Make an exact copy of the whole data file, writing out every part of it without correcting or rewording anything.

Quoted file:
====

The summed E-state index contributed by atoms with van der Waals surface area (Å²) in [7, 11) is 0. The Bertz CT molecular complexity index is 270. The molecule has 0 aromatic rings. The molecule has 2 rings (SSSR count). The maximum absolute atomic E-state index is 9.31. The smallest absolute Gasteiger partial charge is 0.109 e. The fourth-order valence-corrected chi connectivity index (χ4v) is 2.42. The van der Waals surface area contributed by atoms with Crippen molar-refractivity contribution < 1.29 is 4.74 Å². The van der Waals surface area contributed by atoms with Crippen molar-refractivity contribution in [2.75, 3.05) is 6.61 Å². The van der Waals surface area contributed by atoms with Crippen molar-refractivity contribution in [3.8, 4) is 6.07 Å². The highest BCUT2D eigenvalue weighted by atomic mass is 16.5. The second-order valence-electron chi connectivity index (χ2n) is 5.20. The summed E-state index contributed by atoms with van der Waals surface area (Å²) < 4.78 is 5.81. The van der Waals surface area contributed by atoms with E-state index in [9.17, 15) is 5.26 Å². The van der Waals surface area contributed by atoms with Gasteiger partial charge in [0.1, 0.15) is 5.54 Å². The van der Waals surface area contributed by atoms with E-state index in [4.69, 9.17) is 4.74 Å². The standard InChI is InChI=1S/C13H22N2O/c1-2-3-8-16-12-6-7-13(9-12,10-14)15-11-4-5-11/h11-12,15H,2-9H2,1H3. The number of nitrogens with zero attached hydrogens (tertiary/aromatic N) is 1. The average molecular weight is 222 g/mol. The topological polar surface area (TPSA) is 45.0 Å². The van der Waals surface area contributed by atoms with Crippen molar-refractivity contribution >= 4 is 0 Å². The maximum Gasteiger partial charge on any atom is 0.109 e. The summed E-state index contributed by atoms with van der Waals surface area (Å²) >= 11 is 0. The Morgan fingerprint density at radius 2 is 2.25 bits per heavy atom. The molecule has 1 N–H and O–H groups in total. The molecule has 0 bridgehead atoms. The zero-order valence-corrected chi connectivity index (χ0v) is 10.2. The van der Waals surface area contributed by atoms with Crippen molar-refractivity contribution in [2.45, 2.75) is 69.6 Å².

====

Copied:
The summed E-state index contributed by atoms with van der Waals surface area (Å²) in [7, 11) is 0. The Bertz CT molecular complexity index is 270. The molecule has 0 aromatic rings. The molecule has 2 rings (SSSR count). The maximum absolute atomic E-state index is 9.31. The smallest absolute Gasteiger partial charge is 0.109 e. The fourth-order valence-corrected chi connectivity index (χ4v) is 2.42. The van der Waals surface area contributed by atoms with Crippen molar-refractivity contribution < 1.29 is 4.74 Å². The van der Waals surface area contributed by atoms with Crippen molar-refractivity contribution in [2.75, 3.05) is 6.61 Å². The van der Waals surface area contributed by atoms with Crippen molar-refractivity contribution in [3.8, 4) is 6.07 Å². The highest BCUT2D eigenvalue weighted by atomic mass is 16.5. The second-order valence-electron chi connectivity index (χ2n) is 5.20. The summed E-state index contributed by atoms with van der Waals surface area (Å²) < 4.78 is 5.81. The van der Waals surface area contributed by atoms with E-state index in [9.17, 15) is 5.26 Å². The van der Waals surface area contributed by atoms with Gasteiger partial charge in [0.1, 0.15) is 5.54 Å². The van der Waals surface area contributed by atoms with E-state index in [4.69, 9.17) is 4.74 Å². The standard InChI is InChI=1S/C13H22N2O/c1-2-3-8-16-12-6-7-13(9-12,10-14)15-11-4-5-11/h11-12,15H,2-9H2,1H3. The number of nitrogens with zero attached hydrogens (tertiary/aromatic N) is 1. The average molecular weight is 222 g/mol. The topological polar surface area (TPSA) is 45.0 Å². The van der Waals surface area contributed by atoms with Crippen molar-refractivity contribution >= 4 is 0 Å². The maximum Gasteiger partial charge on any atom is 0.109 e. The summed E-state index contributed by atoms with van der Waals surface area (Å²) >= 11 is 0. The Morgan fingerprint density at radius 2 is 2.25 bits per heavy atom. The molecule has 1 N–H and O–H groups in total. The molecule has 0 bridgehead atoms. The zero-order valence-corrected chi connectivity index (χ0v) is 10.2. The van der Waals surface area contributed by atoms with Crippen molar-refractivity contribution in [2.45, 2.75) is 69.6 Å².